Breathing new life into a Victorian Terraced house whilst maintaining its character
In most cases, Victorian terrace houses need more than a simple refurbishment job. We will talk about a side extension to such a house here. You usually want to make Victorian houses more modern while preserving the traditional chic feeling. If you need more space, adding rooms and enlarge the floor plan is often possible. You want to be able to spend the day with your family in the nicest room after all. Ideally, it should overlook the garden and be bright and sunny.
Gaynor and Jo had invited Magda – a Pride Road Architect from South Manchester – to design a side extension. They wanted to have an open space plan ground floor. However, they were not sure how it will work in terms of the layout Magda helped them get a clear picture.
What didn’t work in the house for Jo and Gaynor?
As in a typical Victorian Terrace House, the entrance corridor was very narrow. To enter the kitchen we had to pass through the living room. The kitchen itself was located in the back of the property. Small and dark (partly due to the colours and partly because of the window sizes). Jo loved to cook and be the part of social life while the guests were coming over. The kitchen wasn’t able to be the hearth of the house mainly due to its size and remote location. A side window from the living room overlooked neighbour’s wall. There was no perspective and no connection between the house and the garden. Slippery timber decking led to the lower part of the garden and there wasn’t any sunny elevated spot located high enough to catch the sunlight. There was a substantial height difference between the lowest garden part and the house floor level overlooking it. The positive side of it was the view and the downside was the lack of connection between the house and the garden. These issues are typical for many English houses.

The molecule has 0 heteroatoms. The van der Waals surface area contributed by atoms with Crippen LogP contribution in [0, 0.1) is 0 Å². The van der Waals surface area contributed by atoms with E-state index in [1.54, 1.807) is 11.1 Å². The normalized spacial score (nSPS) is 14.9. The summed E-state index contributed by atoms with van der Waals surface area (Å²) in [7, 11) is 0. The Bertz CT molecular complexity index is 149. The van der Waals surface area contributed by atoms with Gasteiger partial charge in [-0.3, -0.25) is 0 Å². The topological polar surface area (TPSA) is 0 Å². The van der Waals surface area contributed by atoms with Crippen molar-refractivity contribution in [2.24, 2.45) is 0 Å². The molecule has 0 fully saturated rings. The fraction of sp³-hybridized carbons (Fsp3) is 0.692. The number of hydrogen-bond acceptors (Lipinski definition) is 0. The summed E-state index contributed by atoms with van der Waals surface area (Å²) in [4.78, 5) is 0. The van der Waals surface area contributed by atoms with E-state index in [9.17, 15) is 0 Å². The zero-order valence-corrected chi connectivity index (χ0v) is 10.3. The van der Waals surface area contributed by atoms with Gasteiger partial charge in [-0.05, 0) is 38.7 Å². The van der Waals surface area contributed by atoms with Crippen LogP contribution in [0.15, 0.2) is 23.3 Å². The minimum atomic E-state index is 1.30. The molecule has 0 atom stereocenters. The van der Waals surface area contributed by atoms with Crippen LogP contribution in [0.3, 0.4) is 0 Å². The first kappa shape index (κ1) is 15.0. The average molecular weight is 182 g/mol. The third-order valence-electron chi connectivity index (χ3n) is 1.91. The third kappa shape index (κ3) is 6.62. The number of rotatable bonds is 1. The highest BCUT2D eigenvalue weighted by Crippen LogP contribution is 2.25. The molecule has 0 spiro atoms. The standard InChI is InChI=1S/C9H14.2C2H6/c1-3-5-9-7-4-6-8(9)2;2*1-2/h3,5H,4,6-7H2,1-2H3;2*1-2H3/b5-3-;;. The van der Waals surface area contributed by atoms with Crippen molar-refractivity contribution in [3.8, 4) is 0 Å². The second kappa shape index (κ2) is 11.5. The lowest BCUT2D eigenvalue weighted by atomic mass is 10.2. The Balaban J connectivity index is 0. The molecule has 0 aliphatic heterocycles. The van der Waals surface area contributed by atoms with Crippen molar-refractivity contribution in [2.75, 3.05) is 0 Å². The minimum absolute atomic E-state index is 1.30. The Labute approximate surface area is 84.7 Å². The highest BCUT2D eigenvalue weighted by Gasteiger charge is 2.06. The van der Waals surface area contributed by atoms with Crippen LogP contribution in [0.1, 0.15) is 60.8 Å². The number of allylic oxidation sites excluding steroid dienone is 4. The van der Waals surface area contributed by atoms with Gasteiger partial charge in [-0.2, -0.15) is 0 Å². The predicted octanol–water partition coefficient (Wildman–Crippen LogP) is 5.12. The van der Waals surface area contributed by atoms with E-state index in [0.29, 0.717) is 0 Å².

Side extension plans – concept design solutions
This Manchester Victorian terraced house side extension project started with a free initial consultation and later was followed by the concept design workshop. A concept design workshop starts with measuring the house. Once finished, we sit down at a table and start the design session. We draw various options in 1:50 scale. This enables the client to see, during the workshop, what new functions and layouts can be achieved.
For Jo and Gaynor, the main question was how to remodel the downstairs. We looked into options with and without a downstairs toilet or utility room. We investigated locating it in between the two main downstairs rooms or opposite the cellar entrance. Jo and Gaynor saw various kitchen layouts that we drew and could develop it later with the kitchen suppliers. We discussed the different patio step options that allowed to raise up the outdoor table somewhere in between of the house and garden level. Upstairs only the bathroom was in need of transformation. We wanted to make it grander and more spacious. We achieved it by joining the toilet with a shower room. Additionally, we looked into the options of the loft conversions and its mezzanine variations. Creating a mezzanine ended up beyond the budget so Jo and Gaynor dropped this part of the project.
The best service delivery – the side extension is finished!
Finding out exactly what you want to be done with your house is of course only the first step. At Pride Road, we support you throughout your project. In this case, it all started in Stage 1, where Magda started with the hand-drawn plans at 1:50 scale. Alan Varley did the survey in Stage 2 and our team produced the CAD drawings of the proposed and Existing Plan under his professional eye. In Stage 3, the plans go to the final detail phase where we were assisted by the Structural Engineer Toby Savage and the Building Control Officer. When it comes to planning and building regulations, Alan is a true professional with his fantastic focus and a keen eye for detail.
Our team always deliver a top-notch job at every stage of the project! And we are delighted that Gaynor and Jo are delighted!